Yes, I’m attached


“I could never do what you do; I would get too attached.” This is what we hear. We hear it at the park, at school, and when we meet strangers on the street that eye us and ask about our diverse family. We even hear it from family, and dare I say, at church.

Every. Single. Time. I hear these words uttered, the phrase “’Tis better to have loved and lost, than never to have loved at all” broadcasts emphatically across my mind. Who knew Alfred Lord Tennyson would have such a lasting impact in my life. But this is not usually how we respond.

After fostering for seven years, we have learned to respond with love as these words tumble effortlessly off someone’s tongue. And to be honest, I say effortlessly because it is a shockingly casual remark considering the circumstances of the children in foster care.

Children are almost always in foster care due to abuse or neglect. Even when they’re not, they were thrown into a system that often isn’t moving quickly enough. (“Moving quickly” is a description that all participants agree is the minimum standard of action constituting the child’s best interest while in care.) The children are removed from the people they love the most and placed suddenly into a home with complete strangers.

Even if they are being abused at their home, they still fiercely love those who are abusing them. The abuse is all they know. Removing them from the one thing they know and placing them into something they don’t creates instability. The only thing worse than the instability and insecurity of removal is the abuse itself. We know that. Kids don’t. They have no idea why they have been taken away from what they know and placed in a situation completely foreign. And for many of these kids it will be many years, maybe a decade, before the reality of the situation is clear to them.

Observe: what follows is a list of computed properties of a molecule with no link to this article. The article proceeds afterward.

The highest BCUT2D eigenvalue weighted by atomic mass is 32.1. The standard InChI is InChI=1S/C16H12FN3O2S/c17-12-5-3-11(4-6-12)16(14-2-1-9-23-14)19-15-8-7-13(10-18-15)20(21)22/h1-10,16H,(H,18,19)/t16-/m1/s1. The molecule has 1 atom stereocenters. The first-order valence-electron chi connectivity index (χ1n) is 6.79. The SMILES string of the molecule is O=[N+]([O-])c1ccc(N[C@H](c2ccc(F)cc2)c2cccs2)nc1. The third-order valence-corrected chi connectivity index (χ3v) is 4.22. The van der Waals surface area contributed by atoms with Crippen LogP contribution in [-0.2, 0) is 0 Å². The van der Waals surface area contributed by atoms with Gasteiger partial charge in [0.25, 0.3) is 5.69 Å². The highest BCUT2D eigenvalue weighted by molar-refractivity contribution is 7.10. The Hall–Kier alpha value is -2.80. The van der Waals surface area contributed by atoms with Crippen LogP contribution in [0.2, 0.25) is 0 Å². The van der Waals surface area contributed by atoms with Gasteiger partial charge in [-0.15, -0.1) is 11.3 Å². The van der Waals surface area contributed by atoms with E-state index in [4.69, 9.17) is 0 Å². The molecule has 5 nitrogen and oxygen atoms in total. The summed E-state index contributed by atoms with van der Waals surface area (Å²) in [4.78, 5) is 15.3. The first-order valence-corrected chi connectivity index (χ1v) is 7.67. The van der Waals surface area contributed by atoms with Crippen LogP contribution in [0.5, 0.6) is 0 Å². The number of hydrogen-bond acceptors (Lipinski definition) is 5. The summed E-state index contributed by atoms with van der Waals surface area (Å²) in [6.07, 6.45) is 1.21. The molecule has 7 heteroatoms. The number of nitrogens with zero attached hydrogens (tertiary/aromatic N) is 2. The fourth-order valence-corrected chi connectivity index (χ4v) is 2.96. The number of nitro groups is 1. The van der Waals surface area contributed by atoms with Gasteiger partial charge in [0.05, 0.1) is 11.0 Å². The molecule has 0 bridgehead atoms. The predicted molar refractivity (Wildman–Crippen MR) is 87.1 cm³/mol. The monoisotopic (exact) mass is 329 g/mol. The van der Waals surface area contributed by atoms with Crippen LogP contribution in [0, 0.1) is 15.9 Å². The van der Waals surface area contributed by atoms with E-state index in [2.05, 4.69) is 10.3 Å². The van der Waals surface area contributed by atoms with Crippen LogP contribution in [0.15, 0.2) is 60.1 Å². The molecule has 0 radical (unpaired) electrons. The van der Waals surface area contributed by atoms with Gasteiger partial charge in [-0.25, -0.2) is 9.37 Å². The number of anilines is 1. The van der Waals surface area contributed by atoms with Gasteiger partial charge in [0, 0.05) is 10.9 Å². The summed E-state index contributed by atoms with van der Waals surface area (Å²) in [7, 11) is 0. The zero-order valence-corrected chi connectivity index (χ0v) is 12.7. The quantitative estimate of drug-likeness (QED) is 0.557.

Our response comes to a few simple points.

1) Understand that when the child leaves to go home, this is called reunification, and this is a hopeful sign that the family is healing. The parents are addressing the problems that led to the foster placement. Rejoice! Rejoice with tears of joy knowing that not only was a child cared for today, but a family was strengthened for tomorrow.

2) Stability through attachment is critical. If you don’t attach to the child you are not doing your primary job as a foster parent. These children need healthy attachments and loving adults. All children need the stability of healthy attachments to loving and protective adults.

3) You are the adult and they are the child. You can and should sacrifice your heart for these children. Regardless of the age or developmental stage, all foster care children require shelter, bed, food (preferably meals with a family at a table), and clothing. But those things are not what make a GREAT foster home. They contribute to, but do not create stability and development. You must love. You must provide emotional, relational, and spiritual security. Yes, without love you can meet the minimum standards of foster care. But without love the child will go home just as traumatized as the day he entered care, or more so. (We think this is why most people reflexively reject foster care the way it is advertised; your heart tells you it’s not worth the pain to simply provide three squares and a cot!) It is much better for you to suffer emotionally a little now, than for the child to suffer emotionally, spiritually, physically, academically, and relationally for the rest of their lives. Take an arrow to the heart for them.